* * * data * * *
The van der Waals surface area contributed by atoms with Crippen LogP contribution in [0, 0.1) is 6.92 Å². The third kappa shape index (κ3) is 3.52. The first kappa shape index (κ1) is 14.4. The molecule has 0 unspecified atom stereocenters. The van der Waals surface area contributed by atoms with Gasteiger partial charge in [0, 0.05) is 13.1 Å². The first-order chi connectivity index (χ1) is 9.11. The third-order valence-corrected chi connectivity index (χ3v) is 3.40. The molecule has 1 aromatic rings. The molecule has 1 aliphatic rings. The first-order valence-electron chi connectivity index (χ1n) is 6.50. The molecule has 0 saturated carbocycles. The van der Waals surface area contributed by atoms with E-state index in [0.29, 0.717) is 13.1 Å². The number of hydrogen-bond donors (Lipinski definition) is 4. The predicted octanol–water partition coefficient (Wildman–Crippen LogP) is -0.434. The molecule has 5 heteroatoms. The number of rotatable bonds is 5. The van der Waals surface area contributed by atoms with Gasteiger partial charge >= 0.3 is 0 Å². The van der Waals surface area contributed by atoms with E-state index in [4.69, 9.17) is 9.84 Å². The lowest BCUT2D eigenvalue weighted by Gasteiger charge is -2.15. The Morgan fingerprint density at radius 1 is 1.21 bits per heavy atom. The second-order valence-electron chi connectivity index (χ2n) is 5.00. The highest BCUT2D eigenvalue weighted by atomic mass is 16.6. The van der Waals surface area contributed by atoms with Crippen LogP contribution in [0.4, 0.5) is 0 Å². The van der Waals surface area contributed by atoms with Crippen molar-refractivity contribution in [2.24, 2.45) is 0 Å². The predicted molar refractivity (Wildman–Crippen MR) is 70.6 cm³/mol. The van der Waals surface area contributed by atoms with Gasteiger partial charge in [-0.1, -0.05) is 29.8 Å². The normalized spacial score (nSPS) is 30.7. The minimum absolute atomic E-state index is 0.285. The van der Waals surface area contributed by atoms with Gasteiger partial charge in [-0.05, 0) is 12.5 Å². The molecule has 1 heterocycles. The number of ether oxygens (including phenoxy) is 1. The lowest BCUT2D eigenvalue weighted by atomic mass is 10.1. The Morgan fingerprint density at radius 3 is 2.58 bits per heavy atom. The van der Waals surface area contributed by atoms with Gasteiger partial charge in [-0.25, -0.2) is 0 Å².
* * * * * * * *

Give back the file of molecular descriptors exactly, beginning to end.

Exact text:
The van der Waals surface area contributed by atoms with Crippen LogP contribution in [0, 0.1) is 6.92 Å². The third kappa shape index (κ3) is 3.52. The first kappa shape index (κ1) is 14.4. The molecule has 0 unspecified atom stereocenters. The van der Waals surface area contributed by atoms with Gasteiger partial charge in [0, 0.05) is 13.1 Å². The first-order chi connectivity index (χ1) is 9.11. The third-order valence-corrected chi connectivity index (χ3v) is 3.40. The molecule has 1 aromatic rings. The molecule has 1 aliphatic rings. The first-order valence-electron chi connectivity index (χ1n) is 6.50. The molecule has 0 saturated carbocycles. The van der Waals surface area contributed by atoms with E-state index in [0.29, 0.717) is 13.1 Å². The number of hydrogen-bond donors (Lipinski definition) is 4. The predicted octanol–water partition coefficient (Wildman–Crippen LogP) is -0.434. The molecule has 5 heteroatoms. The number of rotatable bonds is 5. The van der Waals surface area contributed by atoms with Gasteiger partial charge >= 0.3 is 0 Å². The van der Waals surface area contributed by atoms with E-state index in [4.69, 9.17) is 9.84 Å². The lowest BCUT2D eigenvalue weighted by Gasteiger charge is -2.15. The Morgan fingerprint density at radius 1 is 1.21 bits per heavy atom. The second-order valence-electron chi connectivity index (χ2n) is 5.00. The highest BCUT2D eigenvalue weighted by atomic mass is 16.6. The van der Waals surface area contributed by atoms with Crippen LogP contribution in [0.4, 0.5) is 0 Å². The van der Waals surface area contributed by atoms with Crippen molar-refractivity contribution in [2.24, 2.45) is 0 Å². The predicted molar refractivity (Wildman–Crippen MR) is 70.6 cm³/mol. The van der Waals surface area contributed by atoms with Gasteiger partial charge in [-0.1, -0.05) is 29.8 Å². The normalized spacial score (nSPS) is 30.7. The minimum absolute atomic E-state index is 0.285. The van der Waals surface area contributed by atoms with Gasteiger partial charge in [-0.05, 0) is 12.5 Å². The molecule has 1 heterocycles. The number of ether oxygens (including phenoxy) is 1. The lowest BCUT2D eigenvalue weighted by atomic mass is 10.1. The Morgan fingerprint density at radius 3 is 2.58 bits per heavy atom. The van der Waals surface area contributed by atoms with Gasteiger partial charge in [-0.25, -0.2) is 0 Å².